The BBC denied the accusation. “The brief reference in our Holocaust report to Israel’s position today did not imply any comparison between the two and nor would we want one to be drawn from our coverage,” said a spokeswoman.
There have been numerous other accusations over the years but perhaps one of the most vociferous areas of concern has been coverage of the conflict between Israel and the Palestinians. This even prompted a report commissioned by the BBC in 2004 to investigate allegations that their coverage of the Israeli-Palestinian conflict is biased.
The man at the centre was Malcolm Balen. Balen was a senior editorial adviser at BBC, and he analysed hundreds of hours of television and radio material, from television. He focused on specific details like words and phrases that journalists used in their reporting, as well as the corresponding footage in stories related to the Israeli-Palestinian conflict.
The results were damning. What is very concerning is that the BBC buried the report and today there is a growing chorus for it to be made public.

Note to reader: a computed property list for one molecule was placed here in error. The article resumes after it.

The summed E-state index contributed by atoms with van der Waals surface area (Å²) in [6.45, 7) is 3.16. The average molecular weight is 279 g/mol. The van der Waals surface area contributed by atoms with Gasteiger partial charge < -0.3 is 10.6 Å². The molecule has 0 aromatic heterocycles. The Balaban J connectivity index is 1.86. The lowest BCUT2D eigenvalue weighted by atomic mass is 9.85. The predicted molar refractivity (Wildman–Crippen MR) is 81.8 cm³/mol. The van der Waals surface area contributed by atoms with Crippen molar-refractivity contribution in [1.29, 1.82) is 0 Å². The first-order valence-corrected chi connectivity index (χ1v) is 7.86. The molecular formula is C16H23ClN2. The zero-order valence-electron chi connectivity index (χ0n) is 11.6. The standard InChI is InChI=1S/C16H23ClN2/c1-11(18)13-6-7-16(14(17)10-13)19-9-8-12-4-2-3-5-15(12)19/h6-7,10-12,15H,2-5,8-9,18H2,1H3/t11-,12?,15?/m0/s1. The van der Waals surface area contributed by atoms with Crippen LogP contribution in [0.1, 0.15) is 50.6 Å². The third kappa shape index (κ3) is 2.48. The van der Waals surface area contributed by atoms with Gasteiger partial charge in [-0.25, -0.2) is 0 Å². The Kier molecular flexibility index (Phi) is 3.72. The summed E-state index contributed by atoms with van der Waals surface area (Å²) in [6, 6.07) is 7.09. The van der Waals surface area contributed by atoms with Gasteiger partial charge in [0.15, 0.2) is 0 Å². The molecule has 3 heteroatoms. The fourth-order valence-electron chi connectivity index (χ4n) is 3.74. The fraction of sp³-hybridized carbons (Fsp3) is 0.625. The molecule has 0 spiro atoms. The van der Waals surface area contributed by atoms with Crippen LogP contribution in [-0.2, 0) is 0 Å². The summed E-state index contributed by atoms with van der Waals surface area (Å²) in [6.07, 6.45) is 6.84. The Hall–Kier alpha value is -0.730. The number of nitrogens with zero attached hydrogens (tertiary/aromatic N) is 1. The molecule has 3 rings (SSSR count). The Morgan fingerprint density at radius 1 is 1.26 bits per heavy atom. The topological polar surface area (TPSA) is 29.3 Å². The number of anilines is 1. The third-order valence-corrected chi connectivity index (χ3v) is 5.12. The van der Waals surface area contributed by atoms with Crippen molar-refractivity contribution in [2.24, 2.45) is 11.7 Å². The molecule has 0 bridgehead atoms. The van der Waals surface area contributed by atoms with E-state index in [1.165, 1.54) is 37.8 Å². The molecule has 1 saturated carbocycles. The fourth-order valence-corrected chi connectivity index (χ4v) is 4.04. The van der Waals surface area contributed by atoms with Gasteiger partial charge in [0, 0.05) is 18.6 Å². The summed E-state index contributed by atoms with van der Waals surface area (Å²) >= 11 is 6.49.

Recently, the broadcaster came under intense condemnation after the attack on a bus in Oxford Street, London, which the BBC falsely reported that Jewish youth on board had used anti-Muslim slurs, which had motivated them to attack the bus. Those on board the bus were heard speaking Hebrew, to call for help after being attacked. The BBC article drew wide condemnation from Jews and sympathetic Muslims, including the group “Muslims Against antisemitism”.
The reporter who covered the Oxford Street incident, Senior Journalist Harry Farley remains – with the support of the BBC -unrepentant.
A Rabbi who broadcast with the BBC for 30 years resigned recently citing antisemitism as the reason for his resignation. In this YouTube clips, he explains more:
The BBC has systematically and falsely reported on the plight of Jews and the conflict between Israel and the Palestinians. The BBC has gone to great lengths to deny and cover up its action, but they can no longer be denied. The BBC must be held accountable for its actions.
About the writer:
Fionn Grunspan is a sign language translator previously working for a number of charities. Since being a community teacher and activist within his Jewish community from his mid-twenties, Grunspan today, through his “Clubhouse Page”, promotes news and information about the Jewish world, focusing on Israel.
While the mission of Lay of the Land (LotL) is to provide a wide and diverse perspective of affairs in Israel, the Middle East and the Jewish world, the opinions, beliefs and viewpoints expressed by its various writers are not necessarily ones of the owners and management of LOTL but of the writers themselves. LotL endeavours to the best of its ability to credit the use of all known photographs to the photographer and/or owner of such photographs (0&EO).